Lots of people have blogged about this book – and so in some ways it seems a bit unnecessary to add my meagre thoughts. Still, here they are. I picked this up and read through very quickly – not because it is light but because i was gripped. And it has spurred all kinds of thoughts. Don Carson has taken a break from his vast range of academic writing, to speak personally for a change. And in fact I vividly remember hearing him speak at my university CU just hours before flying back to be with his father as he died – and he spent much of the time speaking about what sort of man he had been. This book takes things further and I’m immensely grateful for that. It’s a curious title – Memoirs of an Ordinary Pastor. But it would have been one that completely suited Tom Carson.
What makes someone ordinary anyway? Well, by modern standards, I suppose, celebrity is the only way to prove oneself extra-ordinary – such that this has become an aspirational end in itself for countless schoolchildren, regardless of the grounds for that celebrity. Don Carson’s father, Tom, was the antithesis of a celebrity – humble almost to the point of self-effacingly insecure, unambitious but committed, sacrificial not grasping. Those of us in the English-speaking world would most likely never have heard of him (because his ministry was entirely focused in French-speaking Quebec and because he would have had no interest whatsoever in self-publicity) – were it not for his son: both because of Don’s own writing and speaking, but also because of this wonderful memoir.
Carson has talked with other family members and friends to get their reflections. But because he read through, and frequently draws from, his father’s private journals (which were never intended for publication, nor necessarily warrant it) we get a real sense of the man in his own heart. This is what makes this book so precious. Tom battled with deep insecurities and a lack of confidence – and faced various challenges and crises. Not the sort to hit the headlines necessarily, but ones which would have derailed (and did) all but the most faithful and determined. But he persevered – and lived and loved, faithful to the end. He wasn’t perfect – he wasn’t a great admin person, he in the end worked better as a No 2, he was a solid preacher who knew his bible inside out but wasn’t necessarily the greatest by all accounts. But who cares?! He loved his Lord and his people. I’ll never forget Don saying once that a congregation would forgive their pastor anything if they could be sure that he loved them. Well, having read this book, he must have had his own father in mind. For he went the 3rd and 4th mile to show his practical love for people. For example, it was particularly moving to read the chapter about Tom’s living with and caring for his wife Marg, during her 7-year decline into Alzheimer’s. Tom was of course deeply affected by it, but was able to avoid bitterness or resentment. And he seemed to see this as a way of giving back in service to her for all the years of support and love she had given him.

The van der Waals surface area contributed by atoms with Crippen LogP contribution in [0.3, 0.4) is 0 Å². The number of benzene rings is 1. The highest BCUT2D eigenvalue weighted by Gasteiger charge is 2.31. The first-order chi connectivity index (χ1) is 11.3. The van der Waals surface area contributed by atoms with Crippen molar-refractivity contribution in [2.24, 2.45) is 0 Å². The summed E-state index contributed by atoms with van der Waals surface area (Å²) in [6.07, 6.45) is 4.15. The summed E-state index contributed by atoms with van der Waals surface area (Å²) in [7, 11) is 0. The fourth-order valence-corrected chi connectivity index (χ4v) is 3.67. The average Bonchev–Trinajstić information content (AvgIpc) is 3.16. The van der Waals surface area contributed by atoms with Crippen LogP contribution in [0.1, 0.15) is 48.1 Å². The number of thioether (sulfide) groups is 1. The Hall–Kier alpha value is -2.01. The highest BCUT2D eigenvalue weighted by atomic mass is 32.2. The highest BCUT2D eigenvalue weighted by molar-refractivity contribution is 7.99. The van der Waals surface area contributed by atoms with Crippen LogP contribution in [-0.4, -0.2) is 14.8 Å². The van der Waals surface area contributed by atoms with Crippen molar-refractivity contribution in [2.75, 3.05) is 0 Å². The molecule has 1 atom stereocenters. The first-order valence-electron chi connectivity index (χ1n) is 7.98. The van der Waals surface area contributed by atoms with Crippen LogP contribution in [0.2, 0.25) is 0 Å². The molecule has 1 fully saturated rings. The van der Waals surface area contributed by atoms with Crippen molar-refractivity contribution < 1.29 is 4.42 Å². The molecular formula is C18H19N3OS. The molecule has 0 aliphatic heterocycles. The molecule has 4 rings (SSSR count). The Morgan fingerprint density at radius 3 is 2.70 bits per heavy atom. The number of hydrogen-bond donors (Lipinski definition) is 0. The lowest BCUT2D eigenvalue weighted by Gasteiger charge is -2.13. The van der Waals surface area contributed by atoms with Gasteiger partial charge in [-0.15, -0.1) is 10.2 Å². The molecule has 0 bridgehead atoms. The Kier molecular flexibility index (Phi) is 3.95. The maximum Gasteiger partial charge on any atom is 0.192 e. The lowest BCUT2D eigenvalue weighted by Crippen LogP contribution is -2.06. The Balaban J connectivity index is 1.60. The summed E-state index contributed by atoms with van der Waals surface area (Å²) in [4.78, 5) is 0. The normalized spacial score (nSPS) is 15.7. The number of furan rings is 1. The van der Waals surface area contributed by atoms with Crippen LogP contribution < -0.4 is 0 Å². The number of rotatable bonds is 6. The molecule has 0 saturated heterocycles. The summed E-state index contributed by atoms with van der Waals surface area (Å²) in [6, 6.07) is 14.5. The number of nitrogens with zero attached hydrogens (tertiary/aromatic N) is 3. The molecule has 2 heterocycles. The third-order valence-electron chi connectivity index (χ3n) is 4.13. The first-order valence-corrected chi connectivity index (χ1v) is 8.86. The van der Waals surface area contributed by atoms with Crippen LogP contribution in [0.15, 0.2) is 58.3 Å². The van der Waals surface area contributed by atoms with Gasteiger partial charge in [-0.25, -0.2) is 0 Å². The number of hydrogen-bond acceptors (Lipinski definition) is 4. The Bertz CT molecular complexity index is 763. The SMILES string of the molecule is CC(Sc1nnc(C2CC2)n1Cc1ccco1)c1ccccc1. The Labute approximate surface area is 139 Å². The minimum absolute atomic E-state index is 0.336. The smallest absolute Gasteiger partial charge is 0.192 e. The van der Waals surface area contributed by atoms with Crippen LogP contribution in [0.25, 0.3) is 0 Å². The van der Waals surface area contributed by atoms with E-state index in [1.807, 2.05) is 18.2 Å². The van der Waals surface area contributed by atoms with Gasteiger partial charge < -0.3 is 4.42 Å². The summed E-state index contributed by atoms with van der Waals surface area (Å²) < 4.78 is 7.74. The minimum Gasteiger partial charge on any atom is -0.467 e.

The challenge to me has been immense – and the testimony of this extraordinarily ordinary life is invaluable. When i grow up, i want to be like Tom Carson. Because as he grew up, he simply grew more like Jesus. And He alone is able to change the ordinary into the extraordinary. And the extraordinary thing is that he can and will do that for anyone, whether you or I have heard of them or not.